Acute Flaccid Myelitis (AFM) Provider Information

REPORT ALL SUSPECT CASES OF AFM

**Call the Maricopa County Department of Public Health at 602-506-6767 within 24 hours of identifying a suspect case of AFM**

The CDC asks that clinicians continue to be vigilant in reporting and providing information for patients that meet the clinical criteria for AFM (sudden onset of flaccid limb weakness) to their local health department. Cases that meet the clinical criteria should be reported regardless of their lab results. Patient information is needed to better understand the spectrum of AFM, possible causes, risk factors, and outcomes for this condition. 

Acute flaccid myelitis (AFM) is a syndrome characterized by rapid onset of flaccid weakness in one or more limbs and distinct abnormalities of the spinal cord gray matter on magnetic resonance imaging (MRI). 

Beginning in the summer and fall of 2014, an apparent increase in reports of AFM occurred in the United States, and standardized surveillance was established in 2015 to monitor this illness and attempt to estimate the baseline incidence. Data collected since the establishment of standardized surveillance helped with the identification of another increase in reports nationally during 2016 and has provided additional valuable information on the clinical presentation to help better characterize the clinical features, epidemiology, and short-term outcomes of cases of AFM.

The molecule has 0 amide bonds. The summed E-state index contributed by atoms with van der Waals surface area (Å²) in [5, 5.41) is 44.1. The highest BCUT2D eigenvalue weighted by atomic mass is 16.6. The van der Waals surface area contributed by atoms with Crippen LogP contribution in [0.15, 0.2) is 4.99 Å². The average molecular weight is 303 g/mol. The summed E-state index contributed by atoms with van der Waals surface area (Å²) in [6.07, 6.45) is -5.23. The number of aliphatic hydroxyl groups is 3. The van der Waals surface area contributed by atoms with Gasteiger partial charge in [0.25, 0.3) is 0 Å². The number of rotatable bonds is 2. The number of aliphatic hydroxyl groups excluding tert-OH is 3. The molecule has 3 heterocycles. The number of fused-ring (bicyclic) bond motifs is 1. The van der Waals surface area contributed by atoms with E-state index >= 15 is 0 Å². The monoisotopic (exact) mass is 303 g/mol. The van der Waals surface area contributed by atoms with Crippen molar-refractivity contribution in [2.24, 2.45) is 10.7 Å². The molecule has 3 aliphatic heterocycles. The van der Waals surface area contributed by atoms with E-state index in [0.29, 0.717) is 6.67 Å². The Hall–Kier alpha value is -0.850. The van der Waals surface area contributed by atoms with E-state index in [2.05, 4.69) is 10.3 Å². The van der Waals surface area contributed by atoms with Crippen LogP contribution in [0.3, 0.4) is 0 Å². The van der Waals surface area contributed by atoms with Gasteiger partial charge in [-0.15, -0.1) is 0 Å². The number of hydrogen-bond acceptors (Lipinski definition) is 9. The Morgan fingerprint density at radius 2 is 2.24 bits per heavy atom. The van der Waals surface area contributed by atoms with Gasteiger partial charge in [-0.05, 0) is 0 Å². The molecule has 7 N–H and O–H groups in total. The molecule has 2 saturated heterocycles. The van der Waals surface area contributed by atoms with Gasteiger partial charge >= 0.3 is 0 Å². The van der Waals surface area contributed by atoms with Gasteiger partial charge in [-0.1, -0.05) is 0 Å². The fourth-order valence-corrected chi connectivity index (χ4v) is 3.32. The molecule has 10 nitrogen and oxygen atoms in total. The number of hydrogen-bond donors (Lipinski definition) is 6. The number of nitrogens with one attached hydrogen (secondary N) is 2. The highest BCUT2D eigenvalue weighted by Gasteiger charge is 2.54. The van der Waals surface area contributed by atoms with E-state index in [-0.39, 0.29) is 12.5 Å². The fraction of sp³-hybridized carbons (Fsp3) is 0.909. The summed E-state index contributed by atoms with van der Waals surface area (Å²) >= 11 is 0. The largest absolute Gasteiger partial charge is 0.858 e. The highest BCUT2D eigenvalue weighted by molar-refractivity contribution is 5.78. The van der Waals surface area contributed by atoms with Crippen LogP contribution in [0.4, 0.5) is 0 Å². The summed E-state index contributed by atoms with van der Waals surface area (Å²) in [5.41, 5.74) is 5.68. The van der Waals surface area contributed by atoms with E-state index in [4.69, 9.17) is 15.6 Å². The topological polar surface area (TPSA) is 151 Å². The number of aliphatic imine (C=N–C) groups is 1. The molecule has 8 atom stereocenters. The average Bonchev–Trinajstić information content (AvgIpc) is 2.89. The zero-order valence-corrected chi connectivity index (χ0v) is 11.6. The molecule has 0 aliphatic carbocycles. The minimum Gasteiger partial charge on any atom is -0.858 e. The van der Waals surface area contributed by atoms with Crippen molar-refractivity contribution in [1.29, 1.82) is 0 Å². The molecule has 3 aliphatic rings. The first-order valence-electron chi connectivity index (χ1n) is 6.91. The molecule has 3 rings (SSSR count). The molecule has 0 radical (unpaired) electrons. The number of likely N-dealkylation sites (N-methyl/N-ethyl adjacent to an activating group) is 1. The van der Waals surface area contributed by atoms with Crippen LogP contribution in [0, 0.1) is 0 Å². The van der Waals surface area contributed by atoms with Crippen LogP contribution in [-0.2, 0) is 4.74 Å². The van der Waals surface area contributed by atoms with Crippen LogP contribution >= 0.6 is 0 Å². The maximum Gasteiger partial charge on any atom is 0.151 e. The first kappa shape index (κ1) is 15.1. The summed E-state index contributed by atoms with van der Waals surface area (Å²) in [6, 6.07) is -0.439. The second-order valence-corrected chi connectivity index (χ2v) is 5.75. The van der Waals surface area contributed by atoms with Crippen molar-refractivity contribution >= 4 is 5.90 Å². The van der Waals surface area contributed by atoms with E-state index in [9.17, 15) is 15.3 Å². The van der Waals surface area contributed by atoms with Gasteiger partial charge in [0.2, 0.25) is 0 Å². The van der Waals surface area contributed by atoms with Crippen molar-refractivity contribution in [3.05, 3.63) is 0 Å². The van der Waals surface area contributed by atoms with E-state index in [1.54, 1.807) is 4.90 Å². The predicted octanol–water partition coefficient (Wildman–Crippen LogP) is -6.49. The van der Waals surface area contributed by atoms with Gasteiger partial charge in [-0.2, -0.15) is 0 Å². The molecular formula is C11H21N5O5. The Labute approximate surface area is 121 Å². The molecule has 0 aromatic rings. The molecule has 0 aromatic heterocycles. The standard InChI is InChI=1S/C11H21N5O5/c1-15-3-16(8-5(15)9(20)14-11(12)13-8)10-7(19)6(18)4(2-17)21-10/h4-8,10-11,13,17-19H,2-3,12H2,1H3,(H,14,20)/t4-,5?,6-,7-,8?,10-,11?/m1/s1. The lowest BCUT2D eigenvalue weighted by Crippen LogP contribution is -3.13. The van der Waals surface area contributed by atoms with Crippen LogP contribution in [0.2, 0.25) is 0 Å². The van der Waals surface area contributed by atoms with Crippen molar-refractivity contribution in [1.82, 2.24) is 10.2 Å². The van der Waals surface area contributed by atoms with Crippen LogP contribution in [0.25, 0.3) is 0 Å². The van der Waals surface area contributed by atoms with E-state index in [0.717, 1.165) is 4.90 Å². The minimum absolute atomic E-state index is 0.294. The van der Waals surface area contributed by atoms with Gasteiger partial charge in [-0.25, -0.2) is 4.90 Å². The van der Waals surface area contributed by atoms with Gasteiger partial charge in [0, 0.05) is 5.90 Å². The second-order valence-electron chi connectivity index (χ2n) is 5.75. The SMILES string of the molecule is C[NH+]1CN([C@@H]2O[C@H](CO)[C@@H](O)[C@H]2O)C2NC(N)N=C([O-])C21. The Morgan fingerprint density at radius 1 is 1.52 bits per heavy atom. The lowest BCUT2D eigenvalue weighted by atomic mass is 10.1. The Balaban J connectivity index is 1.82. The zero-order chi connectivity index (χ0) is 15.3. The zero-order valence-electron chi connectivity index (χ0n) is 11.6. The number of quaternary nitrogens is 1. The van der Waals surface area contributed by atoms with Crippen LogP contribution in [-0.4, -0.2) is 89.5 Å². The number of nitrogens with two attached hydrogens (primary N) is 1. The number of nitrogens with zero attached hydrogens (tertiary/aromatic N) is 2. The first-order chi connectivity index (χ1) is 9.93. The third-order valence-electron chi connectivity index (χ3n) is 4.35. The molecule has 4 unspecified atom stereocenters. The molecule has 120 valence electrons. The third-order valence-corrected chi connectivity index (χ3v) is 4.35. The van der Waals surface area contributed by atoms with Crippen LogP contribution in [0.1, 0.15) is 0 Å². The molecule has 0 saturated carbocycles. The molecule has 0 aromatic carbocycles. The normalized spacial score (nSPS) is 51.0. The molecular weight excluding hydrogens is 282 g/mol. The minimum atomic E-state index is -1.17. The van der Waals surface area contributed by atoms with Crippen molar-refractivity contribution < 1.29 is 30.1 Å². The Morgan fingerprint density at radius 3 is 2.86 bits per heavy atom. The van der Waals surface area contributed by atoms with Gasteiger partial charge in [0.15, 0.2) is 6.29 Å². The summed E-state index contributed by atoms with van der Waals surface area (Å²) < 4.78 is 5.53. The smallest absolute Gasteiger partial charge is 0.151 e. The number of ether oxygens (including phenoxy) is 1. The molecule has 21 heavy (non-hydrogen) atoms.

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Clinical Criteria

An illness with onset of acute flaccid weakness.

Laboratory Criteria

Confirmatory Laboratory Evidence:
Magnetic resonance image (MRI) showing spinal cord lesions largely restricted to the gray matter* and spanning one or more vertebral segments
Supportive Laboratory Evidence:
Cerebral spinal fluid (CSF) with pleocytosis (white blood cell count >5 cells/mm3)
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Confirmed:
Clinically compatible case AND
Confirmatory laboratory evidence (MRI showing spinal cord lesions largely restricted to the gray matter*ꝉ and spanning one or more vertebral segments)
Probable:
Clinically compatible case AND
Supportive laboratory evidence: CSF showing pleocytosis (White blood cell count >5/mm3)

Case classification will be verbally reported to the health department by the CDC.


 * Spinal cord lesions may not be present on initial MRI; a negative or normal MRI performed within the first 72 hours after onset of limb weakness does not rule out AFM. MRI studies performed 72 hours or more after onset should also be reviewed if available. 
 † Terms in the spinal cord MRI report such as “affecting mostly gray matter,” “affecting the anterior horn or anterior horn cells,” “affecting the central cord,” “anterior myelitis,” or “poliomyelitis” would all be consistent with this terminology.